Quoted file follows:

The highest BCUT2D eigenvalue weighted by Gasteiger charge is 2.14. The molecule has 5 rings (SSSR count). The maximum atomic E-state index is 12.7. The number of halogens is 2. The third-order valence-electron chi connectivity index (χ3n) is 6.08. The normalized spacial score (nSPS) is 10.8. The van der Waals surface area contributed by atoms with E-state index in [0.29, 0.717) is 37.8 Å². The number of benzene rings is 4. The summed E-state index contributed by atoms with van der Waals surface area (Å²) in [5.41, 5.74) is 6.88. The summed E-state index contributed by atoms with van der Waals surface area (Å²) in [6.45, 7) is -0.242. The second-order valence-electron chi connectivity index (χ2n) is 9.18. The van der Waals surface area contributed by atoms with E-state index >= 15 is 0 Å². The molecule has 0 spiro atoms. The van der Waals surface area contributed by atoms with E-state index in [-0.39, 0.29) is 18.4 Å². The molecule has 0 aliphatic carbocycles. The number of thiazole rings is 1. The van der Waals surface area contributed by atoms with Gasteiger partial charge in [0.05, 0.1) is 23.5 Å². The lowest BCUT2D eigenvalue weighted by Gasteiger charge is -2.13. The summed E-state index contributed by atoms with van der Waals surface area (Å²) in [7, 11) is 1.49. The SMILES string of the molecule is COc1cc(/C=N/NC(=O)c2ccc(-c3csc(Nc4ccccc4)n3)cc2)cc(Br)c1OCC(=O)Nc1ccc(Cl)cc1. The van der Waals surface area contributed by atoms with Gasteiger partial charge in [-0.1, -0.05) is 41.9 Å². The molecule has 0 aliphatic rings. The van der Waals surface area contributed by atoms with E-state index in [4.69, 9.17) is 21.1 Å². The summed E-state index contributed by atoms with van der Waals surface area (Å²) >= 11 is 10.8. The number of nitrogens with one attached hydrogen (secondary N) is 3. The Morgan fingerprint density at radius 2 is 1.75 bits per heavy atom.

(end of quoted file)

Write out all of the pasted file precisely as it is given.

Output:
The highest BCUT2D eigenvalue weighted by Gasteiger charge is 2.14. The molecule has 5 rings (SSSR count). The maximum atomic E-state index is 12.7. The number of halogens is 2. The third-order valence-electron chi connectivity index (χ3n) is 6.08. The normalized spacial score (nSPS) is 10.8. The van der Waals surface area contributed by atoms with E-state index in [0.29, 0.717) is 37.8 Å². The number of benzene rings is 4. The summed E-state index contributed by atoms with van der Waals surface area (Å²) in [5.41, 5.74) is 6.88. The summed E-state index contributed by atoms with van der Waals surface area (Å²) in [6.45, 7) is -0.242. The second-order valence-electron chi connectivity index (χ2n) is 9.18. The van der Waals surface area contributed by atoms with E-state index >= 15 is 0 Å². The molecule has 0 spiro atoms. The van der Waals surface area contributed by atoms with E-state index in [-0.39, 0.29) is 18.4 Å². The molecule has 0 aliphatic carbocycles. The number of thiazole rings is 1. The van der Waals surface area contributed by atoms with Gasteiger partial charge in [0.05, 0.1) is 23.5 Å². The lowest BCUT2D eigenvalue weighted by Gasteiger charge is -2.13. The summed E-state index contributed by atoms with van der Waals surface area (Å²) in [7, 11) is 1.49. The SMILES string of the molecule is COc1cc(/C=N/NC(=O)c2ccc(-c3csc(Nc4ccccc4)n3)cc2)cc(Br)c1OCC(=O)Nc1ccc(Cl)cc1. The van der Waals surface area contributed by atoms with Gasteiger partial charge in [-0.1, -0.05) is 41.9 Å². The molecule has 0 aliphatic rings. The van der Waals surface area contributed by atoms with E-state index in [4.69, 9.17) is 21.1 Å². The summed E-state index contributed by atoms with van der Waals surface area (Å²) >= 11 is 10.8. The number of nitrogens with one attached hydrogen (secondary N) is 3. The Morgan fingerprint density at radius 2 is 1.75 bits per heavy atom.